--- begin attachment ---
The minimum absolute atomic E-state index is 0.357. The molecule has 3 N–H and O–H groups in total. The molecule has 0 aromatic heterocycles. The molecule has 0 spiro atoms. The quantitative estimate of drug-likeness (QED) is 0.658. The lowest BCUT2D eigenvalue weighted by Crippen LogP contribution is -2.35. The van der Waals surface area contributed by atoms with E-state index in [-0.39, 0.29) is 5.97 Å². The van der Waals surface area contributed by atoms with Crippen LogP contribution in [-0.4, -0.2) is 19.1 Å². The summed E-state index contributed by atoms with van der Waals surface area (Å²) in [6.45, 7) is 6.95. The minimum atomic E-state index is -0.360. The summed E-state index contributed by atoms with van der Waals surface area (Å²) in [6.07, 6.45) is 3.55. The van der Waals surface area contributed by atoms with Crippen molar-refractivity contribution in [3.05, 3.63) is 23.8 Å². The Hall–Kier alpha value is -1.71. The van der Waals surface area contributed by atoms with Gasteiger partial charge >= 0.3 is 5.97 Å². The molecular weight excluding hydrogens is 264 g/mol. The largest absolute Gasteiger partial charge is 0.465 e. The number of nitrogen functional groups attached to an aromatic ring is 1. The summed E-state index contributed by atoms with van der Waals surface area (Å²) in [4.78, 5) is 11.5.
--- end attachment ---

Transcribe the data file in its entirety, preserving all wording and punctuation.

The minimum absolute atomic E-state index is 0.357. The molecule has 3 N–H and O–H groups in total. The molecule has 0 aromatic heterocycles. The molecule has 0 spiro atoms. The quantitative estimate of drug-likeness (QED) is 0.658. The lowest BCUT2D eigenvalue weighted by Crippen LogP contribution is -2.35. The van der Waals surface area contributed by atoms with E-state index in [-0.39, 0.29) is 5.97 Å². The van der Waals surface area contributed by atoms with Crippen LogP contribution in [-0.4, -0.2) is 19.1 Å². The summed E-state index contributed by atoms with van der Waals surface area (Å²) in [6.45, 7) is 6.95. The minimum atomic E-state index is -0.360. The summed E-state index contributed by atoms with van der Waals surface area (Å²) in [6.07, 6.45) is 3.55. The van der Waals surface area contributed by atoms with Crippen molar-refractivity contribution in [3.05, 3.63) is 23.8 Å². The Hall–Kier alpha value is -1.71. The van der Waals surface area contributed by atoms with Gasteiger partial charge >= 0.3 is 5.97 Å². The molecular weight excluding hydrogens is 264 g/mol. The largest absolute Gasteiger partial charge is 0.465 e. The number of nitrogen functional groups attached to an aromatic ring is 1. The summed E-state index contributed by atoms with van der Waals surface area (Å²) in [4.78, 5) is 11.5.